We love the Hyundai N Vision 74. You love the Hyundai N Vision 74. Now, Hyundai is teaming up with legendary designer Giorgetto Giugiaro to create a perfect recreation of the car that inspired it, the now iconic Hyundai Pony Coupe Concept shown at the 1974 Turin Motor Show. “I’m really happy that the first designer of Hyundai is coming back home,” says Hyundai Motor Group chief creative officer Luc Donckerwolke, “because without Giorgetto, I would not be here. And I’m proud to show what Hyundai has done with the capital he gave us 50 years ago.”
“The Giugiaro-designed Pony and Pony Coupe Concept were one of those rare creations that influenced the design of not just one but multiple production and concept vehicles including our 2023 MotorTrend SUV of the Year, the Ioniq 5, [as well as] the N Vision 74,” says Hyundai design executive vice president Ssangyup Lee. “And since the original concept car no longer exists, we’ve commissioned Giorgetto to rebuild it.”
The Giugiaro-designed three-door and five-door rear-drive Pony hatchbacks were produced from 1975 through 1990 and were the first Hyundais exported from Korea. They were built using a mixture of Ford and Mitsubishi hardware, and the sportier Pony Coupe Concept was a one-off, created by Giugiaro but never put into production. Hyundai lost track of the car years ago.
“This is a country where only tomorrow counts,” says Donckerwolke, explaining why Hyundai no longer had the Pony Coupe Concept and for years hadn’t bothered to keep a car whose design later influenced, among other things, the original DeLorean DMC12. But under Donckerwolke and Lee, Hyundai is now beginning to explore its design heritage. “Now we are opening the door to the past, to build up for the next 50 years.”
The recreated Pony Coupe Concept will be authentic in every detail, says Ssangyup Lee. He says it could inspire a limited-edition, electric-powered restomod Pony Coupe along the lines of the Heritage Series Grandeur EV sedan unveiled at the 2021 LA Show, the first of which have just been delivered to customers in Korea.
Giugiaro says his association with Hyundai began after Hyundai founder Ju-Yong Chung saw at the 1973 Frankfurt Show the Asso di Picche concept the Italian designer had created for Audi and Karmann. Giugiaro says he thought Chung was simply a wealthy businessman who wanted a similar car created as a one off. He had no idea Chung’s ambition was to launch Hyundai’s first independently designed model and Korea’s first home-grown mass-produced automobile.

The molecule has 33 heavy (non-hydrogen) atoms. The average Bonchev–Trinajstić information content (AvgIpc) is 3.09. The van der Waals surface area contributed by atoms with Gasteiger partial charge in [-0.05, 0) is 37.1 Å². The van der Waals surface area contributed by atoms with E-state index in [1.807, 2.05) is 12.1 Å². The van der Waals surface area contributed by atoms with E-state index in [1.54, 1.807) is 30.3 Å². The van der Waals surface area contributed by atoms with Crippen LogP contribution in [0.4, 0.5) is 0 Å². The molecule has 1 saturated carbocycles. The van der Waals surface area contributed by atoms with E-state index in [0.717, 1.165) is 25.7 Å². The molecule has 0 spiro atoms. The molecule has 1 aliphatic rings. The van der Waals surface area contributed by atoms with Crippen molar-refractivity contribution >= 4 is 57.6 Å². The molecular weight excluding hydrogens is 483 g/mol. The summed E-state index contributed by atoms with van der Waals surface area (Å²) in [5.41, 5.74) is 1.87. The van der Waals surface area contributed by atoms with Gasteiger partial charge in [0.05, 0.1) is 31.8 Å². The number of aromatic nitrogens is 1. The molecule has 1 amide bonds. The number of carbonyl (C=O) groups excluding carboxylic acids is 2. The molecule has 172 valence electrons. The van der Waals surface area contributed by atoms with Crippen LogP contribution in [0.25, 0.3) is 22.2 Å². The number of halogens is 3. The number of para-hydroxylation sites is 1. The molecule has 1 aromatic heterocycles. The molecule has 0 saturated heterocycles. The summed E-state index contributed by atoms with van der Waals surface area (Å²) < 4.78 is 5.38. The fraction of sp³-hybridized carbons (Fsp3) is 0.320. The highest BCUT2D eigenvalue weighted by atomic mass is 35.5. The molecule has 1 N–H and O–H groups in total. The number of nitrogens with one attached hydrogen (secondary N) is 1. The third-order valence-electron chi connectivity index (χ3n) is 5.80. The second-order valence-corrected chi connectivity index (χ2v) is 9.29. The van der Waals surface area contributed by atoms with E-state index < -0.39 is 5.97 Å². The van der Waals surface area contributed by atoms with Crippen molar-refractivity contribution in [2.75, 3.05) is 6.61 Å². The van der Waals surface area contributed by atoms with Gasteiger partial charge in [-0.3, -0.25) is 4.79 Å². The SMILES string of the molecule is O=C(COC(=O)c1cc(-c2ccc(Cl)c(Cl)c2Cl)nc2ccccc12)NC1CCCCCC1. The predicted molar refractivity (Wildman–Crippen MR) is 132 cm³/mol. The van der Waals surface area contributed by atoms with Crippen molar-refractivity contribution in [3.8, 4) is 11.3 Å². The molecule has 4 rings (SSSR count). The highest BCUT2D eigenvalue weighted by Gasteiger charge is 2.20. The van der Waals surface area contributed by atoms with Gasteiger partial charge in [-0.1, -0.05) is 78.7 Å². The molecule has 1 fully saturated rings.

A Different Korea
“Fifty years ago, Korea was very different,” said Giorgetto Giugiaro in Seoul after a visit to the giant Hyundai manufacturing operation in Ulsan, the world’s largest single automobile factory, sprawling over 1200 acres and capable of producing more than 1.6 million vehicles each year. He’d last been in Ulsan in 1973, after chairman Chung wanted to reassure him that while Hyundai had no in-house vehicle design and styling capability at the time, it was building cars.
Giugiaro says he was flown to the plant in a military helicopter to see where Hyundai was assembling the Cortina sedan for Ford Motor Company. “When I saw they had also built half a ship, I thought that if they could do that, they could take the next step with a new car.” Convinced, Giugiaro accepted a commission to design, make blueprints, and build five prototypes, one of which was a two-door coupe
Work started on the in November 1973, and the Pony hatchback and Coupe concepts were revealed at the Turin Show the following April. The Pony three- and five-door hatches went to production in 1975. Even by today’s standards, that was an astonishingly fast development cycle. The Pony Coupe was intended for the North American and European markets, but the project was halted in 1981 amidst the worst recession since World War II, sparked by the revolution in Iran in 1979 and the subsequent oil crisis.
“I designed the Hyundai Pony when I was still a young designer at the start of my career,” says Giugiaro. “I felt very proud that I was in charge of creating a vehicle for a company that was about to take on a fiercely competitive global market. Now. I’m deeply honored that Hyundai has asked me to rebuild it for posterity and as a celebration of the brand’s heritage.”
Fun fact: Over dinner in Seoul Giugiaro revealed getting the Pony hatches and the Pony Coupe prototype built in time for the 1974 Turin Show caused a major headache for one of his other clients, Volkswagen. He’d already finished designing the iconic small front-drive hatchback that would be unveiled in May 1974, a car the world would come to know and love as the Golf. Except that wasn’t its original name. It was going to be called… the Volkswagen Pony. “I still have the Volkswagen Pony badges,” Giugiaro chuckles.
The Pony Coupe recreation is scheduled to be unveiled next May, which gives Giugiaro about as much time to get it finished as he had for the 1974 original. We can’t wait to see it.
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